This post continues a lecture from C.H. Spurgeon’s Lectures to My Students (read the series so far).
Avoid with your whole soul that spirit of suspicion which sours some men’s lives, and
to all things from which you might harshly draw an unkind inference turn a blind eye and a deaf ear.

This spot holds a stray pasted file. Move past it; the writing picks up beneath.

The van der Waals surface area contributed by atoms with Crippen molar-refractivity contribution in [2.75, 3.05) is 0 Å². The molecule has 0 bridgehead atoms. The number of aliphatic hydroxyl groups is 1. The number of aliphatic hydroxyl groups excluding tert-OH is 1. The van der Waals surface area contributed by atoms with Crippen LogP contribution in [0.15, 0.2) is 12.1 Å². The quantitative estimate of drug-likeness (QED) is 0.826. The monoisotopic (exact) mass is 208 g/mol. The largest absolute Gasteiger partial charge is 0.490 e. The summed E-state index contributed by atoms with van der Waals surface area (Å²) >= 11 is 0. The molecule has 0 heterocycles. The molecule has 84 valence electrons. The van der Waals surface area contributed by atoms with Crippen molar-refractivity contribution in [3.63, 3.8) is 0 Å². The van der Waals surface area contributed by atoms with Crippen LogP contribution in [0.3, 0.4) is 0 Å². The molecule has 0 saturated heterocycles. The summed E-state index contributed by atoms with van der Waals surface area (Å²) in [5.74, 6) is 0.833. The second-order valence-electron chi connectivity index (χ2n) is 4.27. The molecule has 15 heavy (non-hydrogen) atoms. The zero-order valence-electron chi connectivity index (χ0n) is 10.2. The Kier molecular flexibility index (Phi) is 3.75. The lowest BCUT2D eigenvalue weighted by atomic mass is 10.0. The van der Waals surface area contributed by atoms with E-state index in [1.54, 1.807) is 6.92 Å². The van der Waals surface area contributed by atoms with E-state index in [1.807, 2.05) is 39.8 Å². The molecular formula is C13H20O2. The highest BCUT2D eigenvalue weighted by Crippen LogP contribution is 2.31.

Suspicion makes a man a torment to himself and a spy towards others. Once begin to suspect, and causes for distrust will multiply around you, and your very suspiciousness will create the major part of them. Many a friend has been transformed into an enemy by being suspected. Do not, therefore, look about you with the eyes of mistrust, nor listen as an eaves-dropper with the quick ear of fear. To go about the congregation ferreting out disaffection, like a gamekeeper after rabbits, is a mean employment, and is generally rewarded most sorrowfully.